November 5, 2010

Films that crossed over

We take a look at the  films that were relevant to Africa and that made it to the screens at the 2010  London film festival; here we go>>

AFRICA UNITED

The extraordinary story of three Rwandan kids who walk 3000 miles to the Soccer World Cup in South Africa. Using a sack load of ingenuity and sass (and a World Cup wall chart for a map), our pint-sized protagonists set off through the endless horizons of Africa in pursuit of an unlikely dream. And as they walk they gather a tribe – a ragamuffin team – of broken and brilliant characters who help them negotiate a way through a series of glorious, dangerous, hilarious and often bizarre situations. Through these kids, we will encounter an Africa few people ever get to see; experience the hard reality of an epic walk through seven countries; as well as the joy, laughter and hope – ‘the ubuntu’ – that comes from making an incredible journey together.

Director: Debs Gardner-Paterson

LIFE, ABOVE ALL

A moving story thats takes in the AIDs pandemic and the stigma told from a mother-daughter relationship.

Directed by Oliver Schmitz

PUMZI

Nature is extinct. The outside is dead. Asha lives and works as a museum curator in one of the indoor communities set up by the Maitu Council. When she receives a box in the mail containing soil, she plants an old seed in it and the seed starts to germinate instantly. Asha appeals to the Council to grant her permission to investigate the possibility of life on the outside but the Council denies her exit visa. Asha breaks out of the inside community to go into the dead and derelict outside to plant the growing seedling and possibly find life on the outside.

Directed by Wanuri Kahiu

RELENTLESS

A haunting story about loneliness, love and self-discovery that explores Africaís throbbing megacity Lagos, and the effects of war and loss.  more info..

SHUNGU: The resilience of a people

a compelling narrative of the strategies ordinary people use to survive in Zimbabwe today. Lyrically photographed, the filmmaker takes us on a personal journey offering a rare, intimate insight as the country experiences political turmoil, economic meltdown and health care collapse. We are drawn into the lives of a 30-something metalsmith and opposition supporter running his small business while facing political violence, a middle-aged widow who is a staunch government supporter trying to run a farm she took over from a white farmer, a doctor working amid health care collapse while trying to maintain her middle-class lifestyle. Interwoven throughout is the tumultuous political power struggle and eventual reconciliation between President Robert Mugabe, and his nemesis opposition leader Morgan Tsvangirai. The film gives voice to the hopes and challenges of ordinary people, revealing life under one of Africa’s last “strongmen,” as Zimbabwe undergoes profound change.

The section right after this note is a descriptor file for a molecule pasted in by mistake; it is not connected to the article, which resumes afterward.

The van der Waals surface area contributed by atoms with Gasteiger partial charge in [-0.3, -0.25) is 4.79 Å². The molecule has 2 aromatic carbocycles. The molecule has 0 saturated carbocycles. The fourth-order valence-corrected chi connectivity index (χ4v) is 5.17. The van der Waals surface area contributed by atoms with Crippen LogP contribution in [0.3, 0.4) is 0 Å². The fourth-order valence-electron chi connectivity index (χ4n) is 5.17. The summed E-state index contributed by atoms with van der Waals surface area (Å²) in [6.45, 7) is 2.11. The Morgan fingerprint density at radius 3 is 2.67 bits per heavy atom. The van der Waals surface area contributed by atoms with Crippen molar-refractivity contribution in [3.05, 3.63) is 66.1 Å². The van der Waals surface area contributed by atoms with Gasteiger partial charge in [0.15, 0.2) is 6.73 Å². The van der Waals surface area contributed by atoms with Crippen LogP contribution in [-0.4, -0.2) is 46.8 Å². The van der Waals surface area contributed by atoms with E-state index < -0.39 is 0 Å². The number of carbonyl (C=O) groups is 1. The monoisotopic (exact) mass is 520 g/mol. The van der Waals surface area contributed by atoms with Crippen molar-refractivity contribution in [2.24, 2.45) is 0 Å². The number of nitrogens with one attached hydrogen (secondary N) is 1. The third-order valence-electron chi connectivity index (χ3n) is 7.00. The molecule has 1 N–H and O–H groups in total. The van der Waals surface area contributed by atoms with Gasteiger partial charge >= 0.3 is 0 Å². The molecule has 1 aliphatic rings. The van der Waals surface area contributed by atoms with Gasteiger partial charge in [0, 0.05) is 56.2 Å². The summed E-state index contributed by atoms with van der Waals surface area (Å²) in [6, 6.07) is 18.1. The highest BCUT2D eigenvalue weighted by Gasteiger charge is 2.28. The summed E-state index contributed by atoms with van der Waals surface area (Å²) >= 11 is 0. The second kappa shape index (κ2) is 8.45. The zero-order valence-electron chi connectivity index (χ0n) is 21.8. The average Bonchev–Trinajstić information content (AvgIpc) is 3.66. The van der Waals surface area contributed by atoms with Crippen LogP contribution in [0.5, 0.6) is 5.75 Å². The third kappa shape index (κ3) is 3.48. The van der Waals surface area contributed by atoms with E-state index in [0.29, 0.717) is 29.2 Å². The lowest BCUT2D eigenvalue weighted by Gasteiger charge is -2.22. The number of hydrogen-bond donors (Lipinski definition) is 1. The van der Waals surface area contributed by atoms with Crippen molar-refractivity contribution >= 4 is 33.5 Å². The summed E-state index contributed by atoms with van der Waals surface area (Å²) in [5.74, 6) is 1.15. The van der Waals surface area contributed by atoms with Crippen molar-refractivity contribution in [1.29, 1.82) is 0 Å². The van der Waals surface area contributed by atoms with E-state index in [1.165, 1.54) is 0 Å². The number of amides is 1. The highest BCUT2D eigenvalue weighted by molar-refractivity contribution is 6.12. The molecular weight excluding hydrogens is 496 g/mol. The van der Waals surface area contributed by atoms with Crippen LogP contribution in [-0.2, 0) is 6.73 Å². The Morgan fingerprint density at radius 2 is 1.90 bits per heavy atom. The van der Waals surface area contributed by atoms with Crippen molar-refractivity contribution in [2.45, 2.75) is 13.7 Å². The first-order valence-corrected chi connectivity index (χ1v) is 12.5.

Director Saki Mafundikwa


LET EACH ONE GO WHERE HE MAY

the film traces the extensive journey of two unidentified brothers who venture from the outskirts of Paramaribo, Suriname, on land and through rapids, past a Maroon village on the Upper Suriname River, tracing the voyage undertaken by their ancestors, who escaped from slavery at the hands of the Dutch 300 years prior. Shot almost entirely with a 16mm Steadicam rig in thirteen extended tracking shots

Director Ben Russell

FIRE IN BABYLON

‘Fire in Babylon’ boasts dynamic archive, classic music by the likes of Bob Marley and the Wailers, Gregory Issacs and Burning Spear, and is a story that celebrates the emancipation of a people through the sport of cricket.

Director:  Stevan Riley

A SCREAMING MAN

Adam, a 60-something former swimming champion, is a pool attendant at a hotel in Chad. When the hotel gets taken over by new Chinese owners, he is forced to give up his job to his son, Abdel, leaving Adam humiliated and resentful. Meanwhile the country is in the throes of civil war. Rebel forces attack the government while the authorities demand the population to contribute to the “war effort,” with money or volunteers old enough to fight. The District Chief constantly harasses Adam for his contribution. But Adam is penniless; he only has his son. In a moment of weakness, Adam makes a decision that he will forever regret.

Director: Mahamat-Saleh

BENDA BILILI!

Summer 2009. Five paraplegics and a young able-bodied teenager light up the stage in front of an entranced audience of 8000 people. “Benda Bilili” – in English “See Beyond”, is the name of this Kinshasa band which has acquired a global following. Chances of success were slim at first for these homeless handicapped artists who struggled to survive on the streets of their dilapidated capital. “Benda Bilili” is not a music film, it’s the story of a dream that became reality. And a plunge into the streets of Kinshasa without a safety net.

Directed by Renaud Barret, Florent de La Tullaye

Jothee (96 Posts)

Born in Kenya and studied at the College of Arts in Namibia. As a filmmaker and photographer, he worked on several documentaries for social institutions and NGOs. He also works as a lecturer for various media initiatives.